This project aims to describe the impact of electronic orders on laboratory turnaround times for processing blood tests at the Queen Elizabeth Hospital in Birmingham. Electronic orders are the ability to request tests using electronic systems rather than hand-written requests.
Pathology services (such as blood tests) are a fundamental part of health care. An estimated 70-80% of all healthcare decisions affecting diagnosis or treatment involve a pathology investigation. Laboratory tests are particularly important in acute care. The results of tests may decide if someone needs to be admitted to hospital for treatment, or whether treatment can be provided at home. With the increased demand on acute care services it is important that laboratory results are available quickly. This means that doctors can decide how to treat a patient as quickly as possible.
Requests for laboratory tests are often hand-written on forms. This can lead to errors or delays, as handwriting can be hard to read. Filling in the forms also takes time.
Computerized Provider Order Entry (CPOE) systems are designed to replace a hospital’s paper-based ordering system for laboratory tests. They enable healthcare professionals to request tests electronically. These systems should mean that lab results are available quickly so improving patient care. They should also decrease errors.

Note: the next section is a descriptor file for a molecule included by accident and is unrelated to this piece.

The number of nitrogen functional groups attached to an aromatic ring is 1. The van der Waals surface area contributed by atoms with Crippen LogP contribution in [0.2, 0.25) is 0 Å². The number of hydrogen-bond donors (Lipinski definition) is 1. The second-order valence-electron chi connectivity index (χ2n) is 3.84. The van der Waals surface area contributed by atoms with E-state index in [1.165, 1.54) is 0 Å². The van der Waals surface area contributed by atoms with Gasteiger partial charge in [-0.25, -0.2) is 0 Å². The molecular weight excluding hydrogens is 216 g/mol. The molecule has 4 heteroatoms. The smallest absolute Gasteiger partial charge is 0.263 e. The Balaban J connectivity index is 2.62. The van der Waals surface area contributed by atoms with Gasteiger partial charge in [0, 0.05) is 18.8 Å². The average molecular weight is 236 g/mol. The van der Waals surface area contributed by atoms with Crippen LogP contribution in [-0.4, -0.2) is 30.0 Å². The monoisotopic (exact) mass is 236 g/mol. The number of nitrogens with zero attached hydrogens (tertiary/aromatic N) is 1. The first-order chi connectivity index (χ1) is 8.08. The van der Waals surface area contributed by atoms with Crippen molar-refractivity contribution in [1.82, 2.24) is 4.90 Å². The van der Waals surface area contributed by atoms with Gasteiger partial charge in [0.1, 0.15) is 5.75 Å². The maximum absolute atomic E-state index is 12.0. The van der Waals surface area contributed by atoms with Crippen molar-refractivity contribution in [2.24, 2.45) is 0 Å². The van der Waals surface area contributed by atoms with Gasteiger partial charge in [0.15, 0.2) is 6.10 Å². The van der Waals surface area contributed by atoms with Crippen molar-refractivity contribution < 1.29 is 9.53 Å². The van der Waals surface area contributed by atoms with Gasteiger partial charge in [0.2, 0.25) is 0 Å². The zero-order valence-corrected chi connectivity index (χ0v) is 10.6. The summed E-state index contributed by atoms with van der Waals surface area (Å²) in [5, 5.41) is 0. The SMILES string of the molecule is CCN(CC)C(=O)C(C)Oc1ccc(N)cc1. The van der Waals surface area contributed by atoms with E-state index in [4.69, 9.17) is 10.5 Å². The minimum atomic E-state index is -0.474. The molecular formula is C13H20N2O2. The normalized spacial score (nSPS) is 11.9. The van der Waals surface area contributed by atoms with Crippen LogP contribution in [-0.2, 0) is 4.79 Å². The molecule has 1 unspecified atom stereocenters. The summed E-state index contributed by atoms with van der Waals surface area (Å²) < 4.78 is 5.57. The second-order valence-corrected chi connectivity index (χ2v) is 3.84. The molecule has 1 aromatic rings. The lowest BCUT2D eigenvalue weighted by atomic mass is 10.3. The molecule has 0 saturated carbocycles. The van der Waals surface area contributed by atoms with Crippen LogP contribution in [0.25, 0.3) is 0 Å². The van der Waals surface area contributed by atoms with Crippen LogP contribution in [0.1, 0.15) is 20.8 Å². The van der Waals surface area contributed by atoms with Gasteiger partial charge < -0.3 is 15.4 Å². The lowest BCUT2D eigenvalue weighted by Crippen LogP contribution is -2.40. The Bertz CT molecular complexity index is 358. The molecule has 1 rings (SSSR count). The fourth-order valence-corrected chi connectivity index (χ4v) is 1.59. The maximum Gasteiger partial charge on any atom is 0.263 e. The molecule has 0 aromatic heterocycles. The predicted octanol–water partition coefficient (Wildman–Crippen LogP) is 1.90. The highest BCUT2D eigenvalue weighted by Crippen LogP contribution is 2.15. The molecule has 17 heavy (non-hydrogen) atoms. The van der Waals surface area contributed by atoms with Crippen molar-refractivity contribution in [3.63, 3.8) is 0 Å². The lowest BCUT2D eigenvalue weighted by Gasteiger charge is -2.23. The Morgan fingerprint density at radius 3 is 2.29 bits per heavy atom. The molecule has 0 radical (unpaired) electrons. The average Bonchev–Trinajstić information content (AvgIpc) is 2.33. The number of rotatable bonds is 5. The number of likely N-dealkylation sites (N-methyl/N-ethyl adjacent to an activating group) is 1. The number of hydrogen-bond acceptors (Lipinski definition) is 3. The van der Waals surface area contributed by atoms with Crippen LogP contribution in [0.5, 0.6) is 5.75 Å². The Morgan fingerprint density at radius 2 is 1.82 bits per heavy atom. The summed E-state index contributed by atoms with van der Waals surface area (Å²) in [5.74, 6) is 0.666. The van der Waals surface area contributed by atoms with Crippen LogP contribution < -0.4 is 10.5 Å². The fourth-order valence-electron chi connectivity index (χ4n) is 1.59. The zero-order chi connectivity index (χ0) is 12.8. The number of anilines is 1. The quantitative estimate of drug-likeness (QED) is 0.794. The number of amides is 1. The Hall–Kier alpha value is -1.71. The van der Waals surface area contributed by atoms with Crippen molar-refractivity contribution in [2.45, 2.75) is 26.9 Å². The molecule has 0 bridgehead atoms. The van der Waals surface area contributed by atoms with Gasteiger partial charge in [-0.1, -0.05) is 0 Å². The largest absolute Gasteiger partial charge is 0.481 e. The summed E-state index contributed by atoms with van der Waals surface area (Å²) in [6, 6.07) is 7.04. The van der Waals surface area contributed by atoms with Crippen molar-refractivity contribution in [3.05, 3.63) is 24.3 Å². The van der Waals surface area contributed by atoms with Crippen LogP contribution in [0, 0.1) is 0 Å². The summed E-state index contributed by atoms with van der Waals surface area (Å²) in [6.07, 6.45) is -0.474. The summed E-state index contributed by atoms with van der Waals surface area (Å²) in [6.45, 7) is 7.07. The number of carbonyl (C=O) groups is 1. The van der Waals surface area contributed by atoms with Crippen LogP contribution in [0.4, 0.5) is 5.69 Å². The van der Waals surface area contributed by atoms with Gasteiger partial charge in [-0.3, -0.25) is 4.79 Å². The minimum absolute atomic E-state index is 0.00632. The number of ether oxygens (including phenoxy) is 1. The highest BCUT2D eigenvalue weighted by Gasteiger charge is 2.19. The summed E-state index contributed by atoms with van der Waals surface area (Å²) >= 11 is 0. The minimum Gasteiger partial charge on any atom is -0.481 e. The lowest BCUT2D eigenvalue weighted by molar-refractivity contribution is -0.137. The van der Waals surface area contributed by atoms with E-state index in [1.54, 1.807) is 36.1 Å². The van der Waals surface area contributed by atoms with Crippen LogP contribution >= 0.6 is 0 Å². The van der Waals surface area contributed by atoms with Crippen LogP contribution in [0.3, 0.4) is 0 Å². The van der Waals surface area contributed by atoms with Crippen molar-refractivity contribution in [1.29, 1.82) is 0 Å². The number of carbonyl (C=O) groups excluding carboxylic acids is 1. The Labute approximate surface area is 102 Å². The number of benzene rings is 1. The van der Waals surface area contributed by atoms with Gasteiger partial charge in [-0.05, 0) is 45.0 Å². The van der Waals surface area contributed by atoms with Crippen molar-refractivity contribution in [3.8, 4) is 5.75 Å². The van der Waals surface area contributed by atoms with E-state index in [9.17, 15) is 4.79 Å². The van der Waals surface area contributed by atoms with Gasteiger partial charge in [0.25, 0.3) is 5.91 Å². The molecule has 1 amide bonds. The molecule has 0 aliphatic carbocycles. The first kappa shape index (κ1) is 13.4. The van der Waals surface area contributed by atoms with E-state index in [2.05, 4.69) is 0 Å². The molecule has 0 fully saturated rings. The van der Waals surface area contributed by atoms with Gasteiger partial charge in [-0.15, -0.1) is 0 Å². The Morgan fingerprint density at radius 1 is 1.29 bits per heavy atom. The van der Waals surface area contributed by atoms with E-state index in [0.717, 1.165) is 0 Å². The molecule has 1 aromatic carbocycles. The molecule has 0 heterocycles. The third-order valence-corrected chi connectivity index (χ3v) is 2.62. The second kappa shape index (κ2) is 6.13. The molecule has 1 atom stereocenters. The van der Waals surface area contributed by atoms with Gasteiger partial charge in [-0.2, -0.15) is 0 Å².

Laboratory turnaround time is the wait between when a test is ordered to the time when the result is available. Laboratory turnaround times are one of the most important markers of laboratory services. They are often used to show how well healthcare settings are working.
A large number of departments at University Hospitals Birmingham NHS Foundation Trust have adopted CPOE technology. It is unclear what impact this new service has had.
The project will use laboratory turnaround times to find out how well clinical workflow are working. This will identify any weak points. The key focus will be to examine if the effect of electronic orders is greater in acute care populations.
It is hoped this identify areas where changes can be made which would improve the service. This might include finding out what slows down decision making in hospitals.
The move from paper systems to electronic systems to order blood tests has been discussed with a group of patients in acute care. Many of these patients were awaiting the results of blood tests prior to discharge. They agreed that any improvements in the lab turnaround time would be very welcome.
Progress will be discussed with a group of these patients and members of the public who have agreed to remain involved in the project. This will ensure that any findings and changes to service delivery are clearly explained and would be acceptable to patients.
This project was supported unanimously by the PIONEER Data Trust Committee.
Suzy Gallier, University Hospitals Birmingham.